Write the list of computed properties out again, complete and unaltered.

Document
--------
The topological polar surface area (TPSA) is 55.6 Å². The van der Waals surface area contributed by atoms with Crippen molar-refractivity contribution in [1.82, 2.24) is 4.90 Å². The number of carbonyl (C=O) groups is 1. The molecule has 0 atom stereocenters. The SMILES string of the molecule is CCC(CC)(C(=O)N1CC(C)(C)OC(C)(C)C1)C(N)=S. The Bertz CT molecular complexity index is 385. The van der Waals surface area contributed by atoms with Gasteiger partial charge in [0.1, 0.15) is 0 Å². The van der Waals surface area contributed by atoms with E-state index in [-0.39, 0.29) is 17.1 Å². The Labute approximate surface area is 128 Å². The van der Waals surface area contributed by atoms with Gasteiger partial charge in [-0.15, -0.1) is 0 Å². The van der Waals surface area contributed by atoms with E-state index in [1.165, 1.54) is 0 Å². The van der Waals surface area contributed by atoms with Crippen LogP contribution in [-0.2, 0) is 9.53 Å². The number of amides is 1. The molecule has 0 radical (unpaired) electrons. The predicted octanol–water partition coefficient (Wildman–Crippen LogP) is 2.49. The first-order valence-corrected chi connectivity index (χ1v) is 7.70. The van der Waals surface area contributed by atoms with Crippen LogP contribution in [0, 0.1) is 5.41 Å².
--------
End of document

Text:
The topological polar surface area (TPSA) is 55.6 Å². The van der Waals surface area contributed by atoms with Crippen molar-refractivity contribution in [1.82, 2.24) is 4.90 Å². The number of carbonyl (C=O) groups is 1. The molecule has 0 atom stereocenters. The SMILES string of the molecule is CCC(CC)(C(=O)N1CC(C)(C)OC(C)(C)C1)C(N)=S. The Bertz CT molecular complexity index is 385. The van der Waals surface area contributed by atoms with Gasteiger partial charge in [0.1, 0.15) is 0 Å². The van der Waals surface area contributed by atoms with E-state index in [-0.39, 0.29) is 17.1 Å². The Labute approximate surface area is 128 Å². The van der Waals surface area contributed by atoms with Gasteiger partial charge in [-0.15, -0.1) is 0 Å². The van der Waals surface area contributed by atoms with E-state index in [1.165, 1.54) is 0 Å². The van der Waals surface area contributed by atoms with Crippen LogP contribution in [-0.2, 0) is 9.53 Å². The number of amides is 1. The molecule has 0 radical (unpaired) electrons. The predicted octanol–water partition coefficient (Wildman–Crippen LogP) is 2.49. The first-order valence-corrected chi connectivity index (χ1v) is 7.70. The van der Waals surface area contributed by atoms with Crippen LogP contribution in [0, 0.1) is 5.41 Å².